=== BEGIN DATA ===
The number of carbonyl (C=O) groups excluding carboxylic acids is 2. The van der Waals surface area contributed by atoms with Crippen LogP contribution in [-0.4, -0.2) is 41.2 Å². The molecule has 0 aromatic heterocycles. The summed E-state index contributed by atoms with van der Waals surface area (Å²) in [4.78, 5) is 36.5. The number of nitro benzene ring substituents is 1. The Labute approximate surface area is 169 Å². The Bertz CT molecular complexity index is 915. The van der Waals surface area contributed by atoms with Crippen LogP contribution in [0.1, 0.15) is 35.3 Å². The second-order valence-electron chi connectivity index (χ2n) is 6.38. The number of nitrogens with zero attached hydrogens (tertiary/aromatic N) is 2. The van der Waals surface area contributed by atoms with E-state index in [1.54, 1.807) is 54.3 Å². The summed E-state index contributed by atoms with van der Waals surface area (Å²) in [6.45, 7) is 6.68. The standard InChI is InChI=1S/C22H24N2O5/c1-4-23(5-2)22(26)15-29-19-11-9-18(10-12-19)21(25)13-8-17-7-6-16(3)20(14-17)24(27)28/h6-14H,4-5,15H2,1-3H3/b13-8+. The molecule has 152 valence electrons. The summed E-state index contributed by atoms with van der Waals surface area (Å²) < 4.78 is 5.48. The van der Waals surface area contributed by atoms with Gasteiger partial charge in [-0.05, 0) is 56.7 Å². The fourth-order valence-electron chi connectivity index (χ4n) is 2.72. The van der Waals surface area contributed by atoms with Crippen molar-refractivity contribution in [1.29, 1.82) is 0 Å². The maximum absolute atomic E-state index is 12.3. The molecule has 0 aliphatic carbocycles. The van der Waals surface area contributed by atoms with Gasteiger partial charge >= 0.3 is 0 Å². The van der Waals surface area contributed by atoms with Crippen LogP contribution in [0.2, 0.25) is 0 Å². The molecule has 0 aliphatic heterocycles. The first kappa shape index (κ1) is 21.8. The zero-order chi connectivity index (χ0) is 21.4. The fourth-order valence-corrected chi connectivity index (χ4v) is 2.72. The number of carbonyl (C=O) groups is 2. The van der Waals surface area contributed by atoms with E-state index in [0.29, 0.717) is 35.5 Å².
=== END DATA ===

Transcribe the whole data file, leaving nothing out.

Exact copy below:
The number of carbonyl (C=O) groups excluding carboxylic acids is 2. The van der Waals surface area contributed by atoms with Crippen LogP contribution in [-0.4, -0.2) is 41.2 Å². The molecule has 0 aromatic heterocycles. The summed E-state index contributed by atoms with van der Waals surface area (Å²) in [4.78, 5) is 36.5. The number of nitro benzene ring substituents is 1. The Labute approximate surface area is 169 Å². The Bertz CT molecular complexity index is 915. The van der Waals surface area contributed by atoms with Crippen LogP contribution in [0.1, 0.15) is 35.3 Å². The second-order valence-electron chi connectivity index (χ2n) is 6.38. The number of nitrogens with zero attached hydrogens (tertiary/aromatic N) is 2. The van der Waals surface area contributed by atoms with E-state index in [1.54, 1.807) is 54.3 Å². The summed E-state index contributed by atoms with van der Waals surface area (Å²) in [6.45, 7) is 6.68. The standard InChI is InChI=1S/C22H24N2O5/c1-4-23(5-2)22(26)15-29-19-11-9-18(10-12-19)21(25)13-8-17-7-6-16(3)20(14-17)24(27)28/h6-14H,4-5,15H2,1-3H3/b13-8+. The molecule has 152 valence electrons. The summed E-state index contributed by atoms with van der Waals surface area (Å²) < 4.78 is 5.48. The van der Waals surface area contributed by atoms with Gasteiger partial charge in [-0.05, 0) is 56.7 Å². The fourth-order valence-electron chi connectivity index (χ4n) is 2.72. The van der Waals surface area contributed by atoms with Crippen molar-refractivity contribution in [1.29, 1.82) is 0 Å². The maximum absolute atomic E-state index is 12.3. The molecule has 0 aliphatic carbocycles. The van der Waals surface area contributed by atoms with Gasteiger partial charge >= 0.3 is 0 Å². The van der Waals surface area contributed by atoms with Crippen LogP contribution in [0.2, 0.25) is 0 Å². The molecule has 0 aliphatic heterocycles. The first kappa shape index (κ1) is 21.8. The zero-order chi connectivity index (χ0) is 21.4. The fourth-order valence-corrected chi connectivity index (χ4v) is 2.72. The number of carbonyl (C=O) groups is 2. The van der Waals surface area contributed by atoms with E-state index in [0.29, 0.717) is 35.5 Å².